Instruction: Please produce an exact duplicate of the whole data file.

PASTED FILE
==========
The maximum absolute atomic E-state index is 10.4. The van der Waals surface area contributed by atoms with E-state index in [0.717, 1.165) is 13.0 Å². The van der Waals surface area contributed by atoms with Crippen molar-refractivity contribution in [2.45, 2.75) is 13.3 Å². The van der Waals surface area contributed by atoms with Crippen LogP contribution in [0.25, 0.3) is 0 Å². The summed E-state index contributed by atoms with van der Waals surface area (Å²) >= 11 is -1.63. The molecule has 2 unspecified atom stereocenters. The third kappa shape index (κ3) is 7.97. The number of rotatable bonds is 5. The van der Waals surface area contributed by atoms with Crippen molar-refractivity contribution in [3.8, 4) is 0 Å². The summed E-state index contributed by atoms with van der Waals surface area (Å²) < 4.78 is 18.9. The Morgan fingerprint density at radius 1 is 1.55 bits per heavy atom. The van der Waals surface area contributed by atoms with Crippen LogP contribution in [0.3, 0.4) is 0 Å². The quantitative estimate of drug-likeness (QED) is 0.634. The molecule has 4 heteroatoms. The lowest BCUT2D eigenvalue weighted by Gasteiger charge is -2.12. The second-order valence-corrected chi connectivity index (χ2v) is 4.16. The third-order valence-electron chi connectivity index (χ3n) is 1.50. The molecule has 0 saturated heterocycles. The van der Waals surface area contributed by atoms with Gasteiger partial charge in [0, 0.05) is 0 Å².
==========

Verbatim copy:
The maximum absolute atomic E-state index is 10.4. The van der Waals surface area contributed by atoms with E-state index in [0.717, 1.165) is 13.0 Å². The van der Waals surface area contributed by atoms with Crippen molar-refractivity contribution in [2.45, 2.75) is 13.3 Å². The van der Waals surface area contributed by atoms with Crippen LogP contribution in [0.25, 0.3) is 0 Å². The summed E-state index contributed by atoms with van der Waals surface area (Å²) >= 11 is -1.63. The molecule has 2 unspecified atom stereocenters. The third kappa shape index (κ3) is 7.97. The number of rotatable bonds is 5. The van der Waals surface area contributed by atoms with Crippen molar-refractivity contribution in [3.8, 4) is 0 Å². The summed E-state index contributed by atoms with van der Waals surface area (Å²) < 4.78 is 18.9. The Morgan fingerprint density at radius 1 is 1.55 bits per heavy atom. The van der Waals surface area contributed by atoms with Crippen LogP contribution in [0.3, 0.4) is 0 Å². The quantitative estimate of drug-likeness (QED) is 0.634. The molecule has 4 heteroatoms. The lowest BCUT2D eigenvalue weighted by Gasteiger charge is -2.12. The second-order valence-corrected chi connectivity index (χ2v) is 4.16. The third-order valence-electron chi connectivity index (χ3n) is 1.50. The molecule has 0 saturated heterocycles. The van der Waals surface area contributed by atoms with Gasteiger partial charge in [0, 0.05) is 0 Å².